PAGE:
When Chunky Move’s artistic director Gideon Obarzanek came up with the concept for I Want to Dance Better at Parties, he was thinking more of the TV screen than the stage. A documentary fan with an interest in producing work for television, he wanted to make a film that examined men’s attitudes toward dancing. The information he gathered from his subjects, who included a widowed father and a gay clog dancer, led him in an unexpected direction.
Obarzanek trained as a ballet dancer in Australia, drifting from his classical background to work as an independent performer and choreographer before founding Chunky Move in 1995. Though the company has performed throughout Australia, New Zealand, Asia, and Europe, it has rarely shown work in the United States. The current tour marks the troupe’s California debut. Obarzanek spoke with me about his work from Chicago last week.
How did the concept of interviewing men about dancing arise? I was speaking with a film and TV producer, and I suggested making a work about men’s experiences of dance, and what you can tell about somebody through the way they dance. I started to write a treatment for the piece, and in doing so I interviewed men about dance. These interviews were quite detailed. With some men, the topic of dance digressed into details about their personal lives, their issues, tensions, and desires. A lot of what we talked about wasn’t very relevant for the TV piece, but I found it fascinating, and figured I could use it to make a live work.
How did you find the men? Through friends and contacts. I also approached ethnic groups like the Greek community in Melbourne, and the Israeli folk dancers. In the end I focused on just five men because their stories were very interesting and because I was able to find my own language to respond to those stories. Some stories were fascinating, but I couldn’t find anything that I knew how to work with choreographically.
Tell me about the process of taking those stories and creating movement from them. For each character, you can divide the work into two parts. The first part is very literal: there’s a film of these men discussing dance in their lives, and my dancers actually perform movement based on what the men showed us of how and what they dance. In the second part, the men talk about more personal matters, and for that section we created movement to express the emotion of what they’re saying. It would be easy to fall into the trap of being too literal, so it’s really more of a comment on what they’re saying. The latter part of the work becomes very much my work and my take on these subjects.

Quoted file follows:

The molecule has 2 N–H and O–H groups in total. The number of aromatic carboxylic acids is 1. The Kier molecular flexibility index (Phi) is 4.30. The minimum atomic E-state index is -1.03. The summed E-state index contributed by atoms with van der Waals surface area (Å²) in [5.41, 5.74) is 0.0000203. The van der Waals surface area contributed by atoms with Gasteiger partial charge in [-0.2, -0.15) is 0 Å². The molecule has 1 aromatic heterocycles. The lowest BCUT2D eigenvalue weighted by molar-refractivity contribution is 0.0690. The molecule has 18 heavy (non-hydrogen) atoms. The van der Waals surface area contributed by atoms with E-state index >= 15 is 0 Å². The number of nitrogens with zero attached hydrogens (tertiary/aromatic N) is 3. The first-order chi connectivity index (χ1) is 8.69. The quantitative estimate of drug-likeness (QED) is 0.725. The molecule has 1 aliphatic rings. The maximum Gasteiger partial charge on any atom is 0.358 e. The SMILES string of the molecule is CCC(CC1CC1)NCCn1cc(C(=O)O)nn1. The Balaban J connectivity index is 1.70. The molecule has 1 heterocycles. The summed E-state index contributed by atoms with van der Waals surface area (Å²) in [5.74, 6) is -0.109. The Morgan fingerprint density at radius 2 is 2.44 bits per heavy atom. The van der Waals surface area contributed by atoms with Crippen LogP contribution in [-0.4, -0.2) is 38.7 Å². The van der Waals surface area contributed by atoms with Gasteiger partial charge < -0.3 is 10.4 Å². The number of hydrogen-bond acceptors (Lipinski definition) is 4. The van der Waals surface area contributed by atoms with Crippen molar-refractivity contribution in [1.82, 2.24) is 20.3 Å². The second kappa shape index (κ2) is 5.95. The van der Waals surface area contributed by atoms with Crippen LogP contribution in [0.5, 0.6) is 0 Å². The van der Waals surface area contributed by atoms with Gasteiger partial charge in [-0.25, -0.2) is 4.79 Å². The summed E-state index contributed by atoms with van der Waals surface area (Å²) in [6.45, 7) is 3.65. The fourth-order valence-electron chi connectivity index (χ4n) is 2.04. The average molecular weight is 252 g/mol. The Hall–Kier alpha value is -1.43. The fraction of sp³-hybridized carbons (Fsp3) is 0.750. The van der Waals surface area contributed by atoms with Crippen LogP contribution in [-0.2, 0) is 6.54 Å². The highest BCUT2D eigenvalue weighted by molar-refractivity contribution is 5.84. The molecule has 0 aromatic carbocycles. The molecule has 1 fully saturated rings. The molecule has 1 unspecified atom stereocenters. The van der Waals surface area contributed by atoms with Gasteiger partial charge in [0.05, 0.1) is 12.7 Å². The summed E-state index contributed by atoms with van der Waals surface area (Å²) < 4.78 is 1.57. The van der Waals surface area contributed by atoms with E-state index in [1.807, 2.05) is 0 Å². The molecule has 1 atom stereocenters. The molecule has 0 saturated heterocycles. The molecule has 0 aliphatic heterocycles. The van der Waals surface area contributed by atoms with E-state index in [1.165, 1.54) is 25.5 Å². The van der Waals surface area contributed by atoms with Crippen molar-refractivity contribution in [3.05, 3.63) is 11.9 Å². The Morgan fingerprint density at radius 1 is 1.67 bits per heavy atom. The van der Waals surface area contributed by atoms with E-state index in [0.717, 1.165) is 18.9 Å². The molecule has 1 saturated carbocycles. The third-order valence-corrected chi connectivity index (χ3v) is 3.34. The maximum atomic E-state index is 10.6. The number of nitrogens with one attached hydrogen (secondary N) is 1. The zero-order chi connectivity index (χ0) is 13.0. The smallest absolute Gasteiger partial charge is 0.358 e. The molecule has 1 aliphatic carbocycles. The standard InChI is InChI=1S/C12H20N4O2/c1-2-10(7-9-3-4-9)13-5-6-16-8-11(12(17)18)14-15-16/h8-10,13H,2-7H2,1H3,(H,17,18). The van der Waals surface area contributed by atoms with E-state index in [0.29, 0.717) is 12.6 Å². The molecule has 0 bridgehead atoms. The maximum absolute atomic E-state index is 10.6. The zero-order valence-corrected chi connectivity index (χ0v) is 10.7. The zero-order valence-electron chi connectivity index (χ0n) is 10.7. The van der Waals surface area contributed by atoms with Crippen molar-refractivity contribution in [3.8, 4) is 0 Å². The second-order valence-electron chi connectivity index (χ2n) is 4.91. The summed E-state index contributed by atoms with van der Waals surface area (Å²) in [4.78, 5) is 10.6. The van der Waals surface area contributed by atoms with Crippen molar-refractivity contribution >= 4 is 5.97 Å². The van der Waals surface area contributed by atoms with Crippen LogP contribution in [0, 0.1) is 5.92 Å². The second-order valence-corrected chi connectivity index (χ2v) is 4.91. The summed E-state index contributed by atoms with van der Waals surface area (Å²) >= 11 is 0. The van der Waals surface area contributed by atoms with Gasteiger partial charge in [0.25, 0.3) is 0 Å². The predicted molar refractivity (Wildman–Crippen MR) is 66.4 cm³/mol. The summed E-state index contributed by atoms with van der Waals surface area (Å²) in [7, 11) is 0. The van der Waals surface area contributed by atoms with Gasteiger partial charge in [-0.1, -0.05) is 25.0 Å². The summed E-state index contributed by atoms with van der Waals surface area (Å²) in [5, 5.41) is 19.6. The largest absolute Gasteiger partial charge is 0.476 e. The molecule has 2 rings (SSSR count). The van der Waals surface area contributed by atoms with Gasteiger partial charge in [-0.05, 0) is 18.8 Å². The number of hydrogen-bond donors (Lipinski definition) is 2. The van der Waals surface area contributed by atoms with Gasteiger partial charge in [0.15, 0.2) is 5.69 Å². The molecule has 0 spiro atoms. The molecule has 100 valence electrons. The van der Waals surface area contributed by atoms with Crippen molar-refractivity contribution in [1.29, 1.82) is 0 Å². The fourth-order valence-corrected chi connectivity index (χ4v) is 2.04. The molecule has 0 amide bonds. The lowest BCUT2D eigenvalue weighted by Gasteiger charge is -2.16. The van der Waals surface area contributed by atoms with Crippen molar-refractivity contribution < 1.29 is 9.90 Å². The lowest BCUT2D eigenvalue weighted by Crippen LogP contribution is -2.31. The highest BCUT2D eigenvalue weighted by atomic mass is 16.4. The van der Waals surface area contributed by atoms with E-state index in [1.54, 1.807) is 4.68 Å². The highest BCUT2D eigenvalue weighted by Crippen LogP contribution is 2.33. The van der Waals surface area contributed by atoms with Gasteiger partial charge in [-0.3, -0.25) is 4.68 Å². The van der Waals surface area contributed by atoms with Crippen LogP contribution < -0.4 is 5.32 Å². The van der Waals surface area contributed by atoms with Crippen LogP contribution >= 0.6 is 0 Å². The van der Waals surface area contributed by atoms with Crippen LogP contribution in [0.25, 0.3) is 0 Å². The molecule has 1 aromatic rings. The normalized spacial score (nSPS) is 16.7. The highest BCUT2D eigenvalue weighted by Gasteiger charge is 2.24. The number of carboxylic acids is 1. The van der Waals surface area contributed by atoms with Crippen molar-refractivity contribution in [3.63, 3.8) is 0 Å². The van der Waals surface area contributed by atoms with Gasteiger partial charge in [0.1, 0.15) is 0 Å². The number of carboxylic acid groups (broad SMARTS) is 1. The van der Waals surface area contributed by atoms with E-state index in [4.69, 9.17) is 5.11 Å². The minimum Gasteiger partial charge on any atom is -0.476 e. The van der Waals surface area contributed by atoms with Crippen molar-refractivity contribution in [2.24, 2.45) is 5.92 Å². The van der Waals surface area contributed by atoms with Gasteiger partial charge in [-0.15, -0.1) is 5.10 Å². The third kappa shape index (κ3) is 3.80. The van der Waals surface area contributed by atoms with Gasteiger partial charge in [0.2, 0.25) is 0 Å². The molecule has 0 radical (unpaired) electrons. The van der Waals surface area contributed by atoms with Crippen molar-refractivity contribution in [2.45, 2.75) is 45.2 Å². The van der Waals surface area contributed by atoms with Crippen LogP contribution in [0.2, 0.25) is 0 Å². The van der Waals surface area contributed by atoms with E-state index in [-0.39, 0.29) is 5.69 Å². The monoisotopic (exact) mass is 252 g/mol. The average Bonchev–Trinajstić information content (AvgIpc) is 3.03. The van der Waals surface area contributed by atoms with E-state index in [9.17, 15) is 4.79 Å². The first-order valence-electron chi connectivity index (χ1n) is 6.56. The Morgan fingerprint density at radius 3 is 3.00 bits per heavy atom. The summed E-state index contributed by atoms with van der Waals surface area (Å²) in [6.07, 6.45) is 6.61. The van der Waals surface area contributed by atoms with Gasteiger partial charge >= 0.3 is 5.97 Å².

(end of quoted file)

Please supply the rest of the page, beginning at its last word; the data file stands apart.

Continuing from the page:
Would you say you’re using the text for inspiration the way some choreographers use music? Very much so. It’s also very similar to film in the way it was put together. The music-which is by Pretty Boy Crossover-was done a lot like film; it was added after the scenes were made.
How have the five men featured in the work reacted to the show? I was very concerned when we were first about to put it on because a couple stories were very personal. I thought they might even ask us not to do it, so I invited them to our rehearsals in final weeks. They came with their families, and they were all very happy for it to go ahead. I started the project in 2004, and I’m still in contact with all five of them.
Chunky Move performs I Want to Dance Better at Parties at UCSB’s Campbell Hall on Wednesday March 14 at 8 p.m. For tickets, call 8933535 or visit www.artsandlectures.sa.ucsb.edu.